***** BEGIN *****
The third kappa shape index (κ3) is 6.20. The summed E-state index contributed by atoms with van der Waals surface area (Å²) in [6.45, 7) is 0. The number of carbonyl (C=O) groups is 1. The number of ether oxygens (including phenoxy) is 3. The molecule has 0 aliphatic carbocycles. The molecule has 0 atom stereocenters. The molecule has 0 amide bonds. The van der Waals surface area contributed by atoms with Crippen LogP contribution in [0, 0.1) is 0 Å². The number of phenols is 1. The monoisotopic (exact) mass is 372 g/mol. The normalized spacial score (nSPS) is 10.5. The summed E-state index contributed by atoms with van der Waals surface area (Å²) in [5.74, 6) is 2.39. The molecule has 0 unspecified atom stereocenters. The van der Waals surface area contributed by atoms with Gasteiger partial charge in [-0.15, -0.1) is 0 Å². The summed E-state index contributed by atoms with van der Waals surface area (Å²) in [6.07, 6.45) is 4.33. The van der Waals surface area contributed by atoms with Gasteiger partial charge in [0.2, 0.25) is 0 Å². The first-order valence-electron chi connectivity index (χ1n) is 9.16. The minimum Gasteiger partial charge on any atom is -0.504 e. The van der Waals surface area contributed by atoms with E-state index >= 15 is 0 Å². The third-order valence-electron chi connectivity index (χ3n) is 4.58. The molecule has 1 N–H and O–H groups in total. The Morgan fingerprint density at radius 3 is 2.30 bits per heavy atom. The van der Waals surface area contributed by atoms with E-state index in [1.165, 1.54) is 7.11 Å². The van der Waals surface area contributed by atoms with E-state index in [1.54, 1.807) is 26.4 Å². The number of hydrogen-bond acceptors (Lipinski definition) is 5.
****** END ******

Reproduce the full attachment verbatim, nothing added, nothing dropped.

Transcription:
The third kappa shape index (κ3) is 6.20. The summed E-state index contributed by atoms with van der Waals surface area (Å²) in [6.45, 7) is 0. The number of carbonyl (C=O) groups is 1. The number of ether oxygens (including phenoxy) is 3. The molecule has 0 aliphatic carbocycles. The molecule has 0 atom stereocenters. The molecule has 0 amide bonds. The van der Waals surface area contributed by atoms with Crippen LogP contribution in [0, 0.1) is 0 Å². The number of phenols is 1. The monoisotopic (exact) mass is 372 g/mol. The normalized spacial score (nSPS) is 10.5. The summed E-state index contributed by atoms with van der Waals surface area (Å²) in [5.74, 6) is 2.39. The molecule has 0 unspecified atom stereocenters. The van der Waals surface area contributed by atoms with Gasteiger partial charge in [-0.15, -0.1) is 0 Å². The summed E-state index contributed by atoms with van der Waals surface area (Å²) in [6.07, 6.45) is 4.33. The van der Waals surface area contributed by atoms with Gasteiger partial charge in [0.2, 0.25) is 0 Å². The first-order valence-electron chi connectivity index (χ1n) is 9.16. The minimum Gasteiger partial charge on any atom is -0.504 e. The van der Waals surface area contributed by atoms with E-state index >= 15 is 0 Å². The third-order valence-electron chi connectivity index (χ3n) is 4.58. The molecule has 1 N–H and O–H groups in total. The Morgan fingerprint density at radius 3 is 2.30 bits per heavy atom. The van der Waals surface area contributed by atoms with E-state index in [1.165, 1.54) is 7.11 Å². The van der Waals surface area contributed by atoms with E-state index in [1.54, 1.807) is 26.4 Å². The number of hydrogen-bond acceptors (Lipinski definition) is 5.